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Apr 9, 2014

Fairfax sorry for the ‘throw away’ racist cartoon that made it to print

A Fairfax newspaper has run a cartoon poking fun at African people for having fat lips, rejected elsewhere for being "too offensive". The Bendigo Advertiser has offered a full apology.

Cathy Alexander — Freelance journalist and PhD candidate in politics at the University of Melbourne

Cathy Alexander

Freelance journalist and PhD candidate in politics at the University of Melbourne

The Bendigo Advertiser, a Fairfax daily newspaper, took a stand against racism yesterday with this piece:

The column stated:
"I have read about racism in the newspapers. I know about the White Australia Policy and the 2005 Cronulla riots. But for most of my life I have escaped being exposed to racism first-hand, that is, until Sunday afternoon at the football."
But perhaps Advertiser reporter Maddie Wines should have written "for most of my life I have escaped being exposed to racism first-hand, that is, until I read page 19 of my own paper today". That's where readers found this:

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6 comments

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6 thoughts on “Fairfax sorry for the ‘throw away’ racist cartoon that made it to print

  1. zut alors

    Editors deemed it “too offensive”?

    I’m bemused by “too”. How about purely and simply “offensive”.

  2. Cathy Alexander

    Interesting point Zut – that it’s ok to be offensive, but only to a certain degree? But then that comment is from the artist, who doesn’t think it is offensive at all

  3. Mel Campbell

    Very unfortunate for Maddie Wines that her editor let her down like this. Her column comes from a well-meaning place and really doesn’t deserve to lead a story on racism as if Wines herself was being hypocritical.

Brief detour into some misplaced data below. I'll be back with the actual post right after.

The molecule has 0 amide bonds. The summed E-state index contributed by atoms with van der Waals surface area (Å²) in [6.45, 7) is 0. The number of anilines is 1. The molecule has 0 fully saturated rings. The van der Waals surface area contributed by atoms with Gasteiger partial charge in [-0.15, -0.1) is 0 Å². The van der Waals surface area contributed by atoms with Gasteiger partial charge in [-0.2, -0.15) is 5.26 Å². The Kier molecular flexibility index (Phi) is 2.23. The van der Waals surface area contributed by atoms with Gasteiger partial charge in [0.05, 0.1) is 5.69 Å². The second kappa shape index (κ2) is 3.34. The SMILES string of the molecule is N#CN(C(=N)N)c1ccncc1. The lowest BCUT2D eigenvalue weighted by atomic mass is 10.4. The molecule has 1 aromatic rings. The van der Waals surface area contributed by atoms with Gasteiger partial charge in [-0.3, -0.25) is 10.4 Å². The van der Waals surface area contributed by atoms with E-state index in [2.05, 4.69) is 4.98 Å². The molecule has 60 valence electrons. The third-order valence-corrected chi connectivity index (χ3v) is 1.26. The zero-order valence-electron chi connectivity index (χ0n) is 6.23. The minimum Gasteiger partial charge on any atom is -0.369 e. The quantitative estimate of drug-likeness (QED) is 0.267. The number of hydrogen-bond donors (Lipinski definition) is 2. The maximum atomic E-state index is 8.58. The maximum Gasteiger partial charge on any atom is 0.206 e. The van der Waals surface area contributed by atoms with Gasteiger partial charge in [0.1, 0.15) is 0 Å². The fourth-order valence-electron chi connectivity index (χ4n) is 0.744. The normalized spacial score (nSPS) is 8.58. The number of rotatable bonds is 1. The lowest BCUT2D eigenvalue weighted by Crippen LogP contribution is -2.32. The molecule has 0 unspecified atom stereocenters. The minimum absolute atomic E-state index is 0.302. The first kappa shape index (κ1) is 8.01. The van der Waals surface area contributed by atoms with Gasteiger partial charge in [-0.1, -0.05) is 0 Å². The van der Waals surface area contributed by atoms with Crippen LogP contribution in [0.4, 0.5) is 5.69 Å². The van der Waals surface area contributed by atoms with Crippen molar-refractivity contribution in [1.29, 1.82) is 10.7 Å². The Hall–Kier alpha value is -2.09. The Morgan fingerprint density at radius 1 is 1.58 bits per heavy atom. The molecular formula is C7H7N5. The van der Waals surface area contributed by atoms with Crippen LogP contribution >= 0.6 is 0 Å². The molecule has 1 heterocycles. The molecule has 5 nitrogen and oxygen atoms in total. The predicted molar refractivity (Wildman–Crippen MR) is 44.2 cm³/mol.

I would be mortified if my name showed up in a Crikey story in a similarly negative context only because my editor was asleep on the job.

    Perhaps another pertinent issue is the HR drain that leads to syndicated content being slapped in, production being outsourced on a piecemeal basis, and hence nobody seeing the broader picture until it’s too late.

  4. Roberto Tedesco

    Another cartooning problem, this time from Germany:

    http://www.huffingtonpost.com/2014/02/25/anti-semitic-zuckerberg-cartoon_n_4849907.html

    This hasn’t made a lot of news, being outside the Anglosphere and all that. What’s particularly offensive is the imagery is a virtually direct copy of what passed for “comment” in Germany between 1933 and 1945

  5. Cathy Alexander

    Thanks for that link Robert – I hadn’t seen that. The cartoonist said he ‘meant to show “a cartoon depiction of the company Facebook beyond a specific person,” and explained that the image shows Facebook’s purchase of WhatsApp and “is a combination of an octopus from the film the Pirates of Caribbean.”
    Do you find that convincing?!

  6. Michael McEnaney

    The whole anti “stereotype” rant is a waste of time. Whether it’s racism, sexism or any other “-ism” you are talking about, it has to be discussed bearing in mind that using “stereotyping” is how the human brain stores vast amounts of data. When you meet a new person, for instance, your brain sorts information about that person in various categories or classifications (just other words that mean stereotyping without the value-added connotation). These categories would include skin colour, gender, age, body shape, height, accent, clothing worn etc. etc. This is how we make sense of the world around us. How you get people to classify other human beings without adding their own value judgement to each “category” I don’t know – but I tend to believe it’s just not possible.
    Should we get a laugh out of “stereotype” jokes or cartoons? Well some will and some won’t. We have all laughed at stereotype jokes of some sort – Irish jokes, Scottish jokes, mother-in-law jokes, blonde jokes, bogan jokes. Why? Because we identify the stereotype to begin with. Do you really want to put comedians out of work?

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